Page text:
Making fluids work better, safer and faster
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Only One Injection Required

Oil and fuel pipelines experience high turbulence, drastically increasing the energy required to move fluids. Existing "drag reducing agents" are ultra high molecular weight polymers that break in pumps, and must be re-injected after each pump to continue working. MSMs are self-repairing ultra high molecular weight supramolecules, and thus only need to be added once. As illustrated in the accompanying chart, MSMs keep working long after existing DRAs are destroyed.

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Massive Cost Savings

Using MSMs as flow enhancers reduces costs by enabling pipelines to operate with far fewer reinjection points and significantly lower cumulative volumes of DRA without any compromise in flow rates. MSMs can also be used to increase pipeline throughputs using the same amount of energy while keeping the benefit of reduction in DRA costs.

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Works With Heavy Crude Oil

MSM-based DRAs are effective in heavy crude oil, a challenging fluid in which many traditional DRAs are ineffective. They're also shear stable under conditions for real-world pipeline transportation of heavy crudes.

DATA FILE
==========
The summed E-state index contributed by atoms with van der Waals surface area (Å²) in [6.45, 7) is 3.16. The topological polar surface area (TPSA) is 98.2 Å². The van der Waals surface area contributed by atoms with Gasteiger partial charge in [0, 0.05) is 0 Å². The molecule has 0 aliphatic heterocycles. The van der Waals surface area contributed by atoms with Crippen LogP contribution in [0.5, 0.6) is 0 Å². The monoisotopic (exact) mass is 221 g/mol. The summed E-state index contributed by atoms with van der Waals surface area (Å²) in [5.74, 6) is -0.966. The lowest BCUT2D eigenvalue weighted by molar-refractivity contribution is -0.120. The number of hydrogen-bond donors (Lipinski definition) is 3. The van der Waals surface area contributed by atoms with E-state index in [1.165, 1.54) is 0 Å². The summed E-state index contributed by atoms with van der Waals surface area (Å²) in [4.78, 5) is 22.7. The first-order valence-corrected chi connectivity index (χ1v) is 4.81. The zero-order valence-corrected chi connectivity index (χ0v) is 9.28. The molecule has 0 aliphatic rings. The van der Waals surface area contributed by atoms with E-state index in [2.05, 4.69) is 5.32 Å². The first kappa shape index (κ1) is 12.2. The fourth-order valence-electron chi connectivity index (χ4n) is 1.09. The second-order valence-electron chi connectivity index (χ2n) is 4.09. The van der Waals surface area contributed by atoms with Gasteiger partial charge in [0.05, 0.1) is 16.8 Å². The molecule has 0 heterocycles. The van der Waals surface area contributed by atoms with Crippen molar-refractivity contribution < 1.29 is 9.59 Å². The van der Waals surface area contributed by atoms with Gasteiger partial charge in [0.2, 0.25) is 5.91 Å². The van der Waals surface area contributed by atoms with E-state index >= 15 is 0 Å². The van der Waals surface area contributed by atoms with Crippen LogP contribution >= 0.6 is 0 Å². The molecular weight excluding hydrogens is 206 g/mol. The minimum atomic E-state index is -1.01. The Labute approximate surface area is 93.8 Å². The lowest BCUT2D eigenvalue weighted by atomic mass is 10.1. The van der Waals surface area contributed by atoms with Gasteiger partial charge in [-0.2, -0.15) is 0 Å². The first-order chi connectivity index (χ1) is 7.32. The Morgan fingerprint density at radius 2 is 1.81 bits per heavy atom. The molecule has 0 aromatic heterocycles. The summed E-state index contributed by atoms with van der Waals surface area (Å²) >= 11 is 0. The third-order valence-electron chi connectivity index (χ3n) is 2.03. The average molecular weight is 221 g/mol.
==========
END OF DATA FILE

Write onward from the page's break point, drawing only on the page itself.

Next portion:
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Effectively Control Mist Size

Mists formed by fuels and other hydrocarbon fluids are often explosive and pose significant safety risks. MSMs improve the safety of fuels and other organic liquids by controlling mist droplet size to uniform larger sizes that reduce ignition risk, thus reducing the potential for explosions.

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Persistent Efficacy from Shear Stability

Existing "mist-control agents" are long-chain polymers that degrade rapidly in handling processes for organic liquids (e.g, pumping) and lose their efficacy. Consequently, they are not useful in real-world applications. Self-repairing by design, MSMs survive in shear conditions that break long-chain polymers, providing persistent mist-control efficacy.

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EPA Approved in the United States

MSMs are approved by the EPA for use in diesel and gasoline fuels in the United States. ASTM data available on request.

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A Self-Repairing, Longer-Lasting


Viscosity Index Improvers allow lubricants such as motor oils to function well across a range of temperatures, from cold starts to high temperature / high shear engine operating conditions. Existing solutions modify viscosity index, but break down in high-temperature, high-shear conditions, and thus lose effectiveness over time. MSMs improve the VI as well as or better than existing solutions, but avoid degradation by self-repairing in these high-temperature, high-shear conditions longer-lasting motor oils, lubricants, and hydraulic fluids.

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Huge Cost Savings